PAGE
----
Lynn, I agree 100% with you. We have the case of the tail wagging the dog. The problem is that the tail got into power by fooling the body that IT is the heart and head.

  39. caheidelberger Post author | 2015.01.30

    Solemn, keep calling. Get friends to help.

  40. larry kurtz 2015.01.30

    Fringe candidates bought by SDGOP prevented a close primary race and turned Larry Pressler into a liberal. Hypocrisy is a sacrament for Republicans.

  41. Nick Nemec 2015.01.30

    Rep. Hickey is very perceptive and spot on when he says that Senator Brown's proposal will have little to no effect on the big money groups with the deep pockets to hire petition circulators to do the grunt work for them. The people that will be hurt are the grassroots, semi-organized, often ad hoc groups with a sincere desire to address what they see as shortcomings in SD law.

    Let us not forget that initiated measures that pass into law are not sacrosanct. They have no more validity than any other law and can be changed by the legislature at any time or declared unconstitutional by the Supreme Court.

    Troy, you pose some interesting questions. I'm not sure what laws could be passed that would weaken worker protections beyond the already minimal protections in place here in SD. At some point Federal law that guarantees workers the right to organize would supersede any efforts in SD to take away that right.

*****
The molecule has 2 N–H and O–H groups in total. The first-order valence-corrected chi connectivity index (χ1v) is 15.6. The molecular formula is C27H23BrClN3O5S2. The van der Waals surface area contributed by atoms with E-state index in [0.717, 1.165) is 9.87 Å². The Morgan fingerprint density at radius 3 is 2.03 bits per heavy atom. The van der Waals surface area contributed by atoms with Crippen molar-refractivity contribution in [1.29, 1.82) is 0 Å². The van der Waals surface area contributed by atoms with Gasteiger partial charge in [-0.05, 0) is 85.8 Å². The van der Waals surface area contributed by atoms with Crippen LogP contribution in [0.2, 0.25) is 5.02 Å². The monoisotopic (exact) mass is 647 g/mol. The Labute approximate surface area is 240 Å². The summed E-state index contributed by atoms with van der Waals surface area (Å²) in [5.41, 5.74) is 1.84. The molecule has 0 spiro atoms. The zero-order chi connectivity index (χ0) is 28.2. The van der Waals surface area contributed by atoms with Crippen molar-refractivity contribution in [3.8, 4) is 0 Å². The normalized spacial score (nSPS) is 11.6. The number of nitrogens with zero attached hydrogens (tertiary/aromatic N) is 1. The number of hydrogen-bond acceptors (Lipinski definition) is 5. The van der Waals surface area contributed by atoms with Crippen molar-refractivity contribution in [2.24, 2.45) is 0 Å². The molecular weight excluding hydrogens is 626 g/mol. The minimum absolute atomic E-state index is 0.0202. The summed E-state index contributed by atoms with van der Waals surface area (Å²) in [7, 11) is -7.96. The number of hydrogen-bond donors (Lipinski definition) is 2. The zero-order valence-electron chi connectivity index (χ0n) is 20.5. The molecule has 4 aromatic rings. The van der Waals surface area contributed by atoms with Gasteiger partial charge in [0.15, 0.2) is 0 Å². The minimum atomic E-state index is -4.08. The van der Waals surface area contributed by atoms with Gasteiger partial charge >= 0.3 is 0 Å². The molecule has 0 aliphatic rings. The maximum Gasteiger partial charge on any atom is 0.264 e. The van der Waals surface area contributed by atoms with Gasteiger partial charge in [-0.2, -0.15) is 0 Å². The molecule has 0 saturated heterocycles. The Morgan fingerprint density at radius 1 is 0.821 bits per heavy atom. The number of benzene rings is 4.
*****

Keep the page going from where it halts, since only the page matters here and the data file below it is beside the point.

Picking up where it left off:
I a fellow nerd I too am curious about the number of qualified signatures collected on various ballot measures over the years. Alas, I don't think that information exists, other than to say a number equal to the minimum number required was collected. If memory serves me right I think at some point during his tenure as SOS Chris Nelson was asked this question and the answer is "we quit counting when we certify enough for a measure to make the ballot." This makes sense as any further counting is a waste of staff resources, if a group challenges and gets some signatures tossed out the SOS would (I assume) go back and count additional signatures until they either recertified or reached the bottom of the pile.

  42. caheidelberger Post author | 2015.01.30

    Bill Fleming, you make an interesting point about apathy. We do have this principle that the people who show up get to make the decision. In low-turnout elections, we still let a plurality of a minority make a binding decision for everyone. Petitioning doesn't even make a decision; it just puts a question up for a public decision. Why hold that less impactful petition process to a higher standard, based on all voters instead of those who show up, than we currently apply to our actual decision-making?

    Again, we see the disjoint between the principles one could cite to justify Brown's positions and the apparent motivations of his bills/amendments to undermine the tools the people he perceives as opponents can use to challenge his party's power.

  43. Bill Fleming 2015.01.30

    Cory, I made have made the point, but you made it even better. Thank you.

  44. caheidelberger Post author | 2015.01.30

    In high school policy debate terms, Hickey and Nemec challenge "Solvency," the ability of Brown's plan to solve the problem.

    Let's back up: if Brown were running a high school policy affirmative case here, he'd have to establish...

    1. Significant Harms: What is the problem? Who is being hurt by the current petition signature threshold for initiatives and referenda? How much damage does this problem do?